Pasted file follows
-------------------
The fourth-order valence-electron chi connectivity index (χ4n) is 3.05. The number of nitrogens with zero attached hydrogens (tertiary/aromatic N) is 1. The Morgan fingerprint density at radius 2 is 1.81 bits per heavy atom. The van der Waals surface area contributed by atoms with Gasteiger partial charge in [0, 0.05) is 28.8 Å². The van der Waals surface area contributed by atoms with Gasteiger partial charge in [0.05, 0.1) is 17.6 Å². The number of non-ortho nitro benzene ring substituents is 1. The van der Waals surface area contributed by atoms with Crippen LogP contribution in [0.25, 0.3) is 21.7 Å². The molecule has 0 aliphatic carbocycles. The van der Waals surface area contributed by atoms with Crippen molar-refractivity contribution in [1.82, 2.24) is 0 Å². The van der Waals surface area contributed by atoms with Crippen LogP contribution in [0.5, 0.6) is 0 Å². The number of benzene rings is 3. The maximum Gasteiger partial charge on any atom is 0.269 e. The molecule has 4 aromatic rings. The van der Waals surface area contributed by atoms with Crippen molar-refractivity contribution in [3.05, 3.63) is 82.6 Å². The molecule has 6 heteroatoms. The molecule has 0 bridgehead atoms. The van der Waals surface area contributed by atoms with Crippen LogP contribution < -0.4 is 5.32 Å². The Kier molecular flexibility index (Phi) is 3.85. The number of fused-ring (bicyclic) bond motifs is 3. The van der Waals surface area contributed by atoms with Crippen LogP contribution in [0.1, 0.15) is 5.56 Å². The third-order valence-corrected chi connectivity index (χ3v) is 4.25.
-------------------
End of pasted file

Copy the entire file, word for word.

The fourth-order valence-electron chi connectivity index (χ4n) is 3.05. The number of nitrogens with zero attached hydrogens (tertiary/aromatic N) is 1. The Morgan fingerprint density at radius 2 is 1.81 bits per heavy atom. The van der Waals surface area contributed by atoms with Gasteiger partial charge in [0, 0.05) is 28.8 Å². The van der Waals surface area contributed by atoms with Gasteiger partial charge in [0.05, 0.1) is 17.6 Å². The number of non-ortho nitro benzene ring substituents is 1. The van der Waals surface area contributed by atoms with Crippen LogP contribution in [0.25, 0.3) is 21.7 Å². The molecule has 0 aliphatic carbocycles. The van der Waals surface area contributed by atoms with Crippen molar-refractivity contribution in [1.82, 2.24) is 0 Å². The van der Waals surface area contributed by atoms with Crippen LogP contribution in [0.5, 0.6) is 0 Å². The number of benzene rings is 3. The maximum Gasteiger partial charge on any atom is 0.269 e. The molecule has 4 aromatic rings. The van der Waals surface area contributed by atoms with Crippen molar-refractivity contribution in [3.05, 3.63) is 82.6 Å². The molecule has 6 heteroatoms. The molecule has 0 bridgehead atoms. The van der Waals surface area contributed by atoms with Crippen LogP contribution < -0.4 is 5.32 Å². The Kier molecular flexibility index (Phi) is 3.85. The number of fused-ring (bicyclic) bond motifs is 3. The van der Waals surface area contributed by atoms with Crippen LogP contribution in [0.1, 0.15) is 5.56 Å². The third-order valence-corrected chi connectivity index (χ3v) is 4.25.